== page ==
The August issue of Alaska Economic Trends has confirmed what we’ve known all along and that is home prices haven’t dropped during Alaska’s three year recession. However, they do have a good take on why that hasn’t happened. As previously discussed in their July issue, Alaska migration patterns with Anchorage at the epicenter has helped keep prices stable. Plus, some job losses, particularly in the oil industry, have been among nonresidents who don’t own homes in Alaska. If you’re a frequent flyer on Alaska Airlines chances are you’ve probably sat next to some of these itinerant jobbers who may live as far away as Florida and commute to and from the North Slope.  

Interest rates still under 5% for a 30 year fixed rate mortgage has also helped keep our market stable although I maintain the five basic reasons people buy and sell homes have nothing to do with interest rates but changing factors in an individual or family’s life. Those are marriage, birth, death, divorce and job change. Obviously job change is a dominant factor—both positive and negative as most buyers need a verifiable and steady source of income in order to qualify for a mortgage, although I am continually amazed at the number of cash sales that occur in all price ranges. Alaska has a lot of quiet wealth.  We are also seeing some equity extraction from the stock market as investors turn to real estate. With uncertain and changing economic policies, many investors, large and small, turn to the old time staple of real estate investing.

The report used the term ‘controlled’ building as one reason for our housing stability. “Controlled’ requires me to ask the questions of who and why is doing the controlling. I would not want to think this market is being deliberately controlled by forces unknown to me or others in our industry. Instead, we have a lack of home building due to the continued high cost of development, lack of land and an unwillingness of our local government to loosen the oversight requirements for vertical home construction and horizontal residential development which go far beyond the need for protective health and safety regulations.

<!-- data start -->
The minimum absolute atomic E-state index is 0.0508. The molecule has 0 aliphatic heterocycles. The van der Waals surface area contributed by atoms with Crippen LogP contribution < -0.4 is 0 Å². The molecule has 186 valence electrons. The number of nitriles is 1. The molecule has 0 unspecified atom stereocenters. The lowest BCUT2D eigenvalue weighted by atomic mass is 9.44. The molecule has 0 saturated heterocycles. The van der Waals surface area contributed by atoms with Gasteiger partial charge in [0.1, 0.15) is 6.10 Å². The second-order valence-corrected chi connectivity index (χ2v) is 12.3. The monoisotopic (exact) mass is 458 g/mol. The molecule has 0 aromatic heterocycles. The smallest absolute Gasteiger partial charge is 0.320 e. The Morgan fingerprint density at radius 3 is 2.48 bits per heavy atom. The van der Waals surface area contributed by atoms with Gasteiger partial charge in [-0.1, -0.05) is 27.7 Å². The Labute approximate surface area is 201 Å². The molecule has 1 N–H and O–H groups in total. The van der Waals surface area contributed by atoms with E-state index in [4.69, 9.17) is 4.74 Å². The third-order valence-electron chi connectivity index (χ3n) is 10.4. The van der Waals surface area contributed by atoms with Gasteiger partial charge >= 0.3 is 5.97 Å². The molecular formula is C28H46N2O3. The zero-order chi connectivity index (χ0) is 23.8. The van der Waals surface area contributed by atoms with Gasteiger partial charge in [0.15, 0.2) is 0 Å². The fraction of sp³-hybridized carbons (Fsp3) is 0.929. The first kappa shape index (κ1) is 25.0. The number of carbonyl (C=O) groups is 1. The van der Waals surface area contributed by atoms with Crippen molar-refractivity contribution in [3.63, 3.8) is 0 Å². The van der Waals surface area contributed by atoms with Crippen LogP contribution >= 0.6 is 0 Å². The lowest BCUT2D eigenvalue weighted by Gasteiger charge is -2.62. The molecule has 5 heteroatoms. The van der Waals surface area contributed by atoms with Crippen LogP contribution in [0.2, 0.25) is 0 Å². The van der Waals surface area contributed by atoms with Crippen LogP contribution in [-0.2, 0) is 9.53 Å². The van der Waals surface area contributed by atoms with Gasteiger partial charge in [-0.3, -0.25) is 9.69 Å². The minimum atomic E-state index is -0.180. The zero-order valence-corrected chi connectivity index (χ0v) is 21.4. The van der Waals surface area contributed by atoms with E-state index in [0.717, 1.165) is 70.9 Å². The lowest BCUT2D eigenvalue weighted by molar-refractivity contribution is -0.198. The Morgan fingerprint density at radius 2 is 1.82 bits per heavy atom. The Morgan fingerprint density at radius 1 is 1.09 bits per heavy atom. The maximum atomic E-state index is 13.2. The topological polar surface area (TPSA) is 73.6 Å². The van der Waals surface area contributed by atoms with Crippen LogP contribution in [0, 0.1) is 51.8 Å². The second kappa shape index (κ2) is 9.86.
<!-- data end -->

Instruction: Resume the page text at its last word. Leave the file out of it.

The reality is that our lack of new home construction is hitting a crisis point. The six month building report recently published by the MOA shows more than a fifty percent drop in new housing starts compared to last year’s six months report. Only 121 housing units were permitted compared to 300 in 2017 for the same time period.  That number includes permits for single family, duplex and multi-family. Less than one hundred single family homes were permitted.  Only twenty-eight duplex units and not one multi-family permit had been issued through June. Alaska’s population is projected to stabilize and may even have slow growth as a result of increased births. But, what happens if and when Alaska comes out of its three year recession?  Where will an influx of population or growing families live in Anchorage?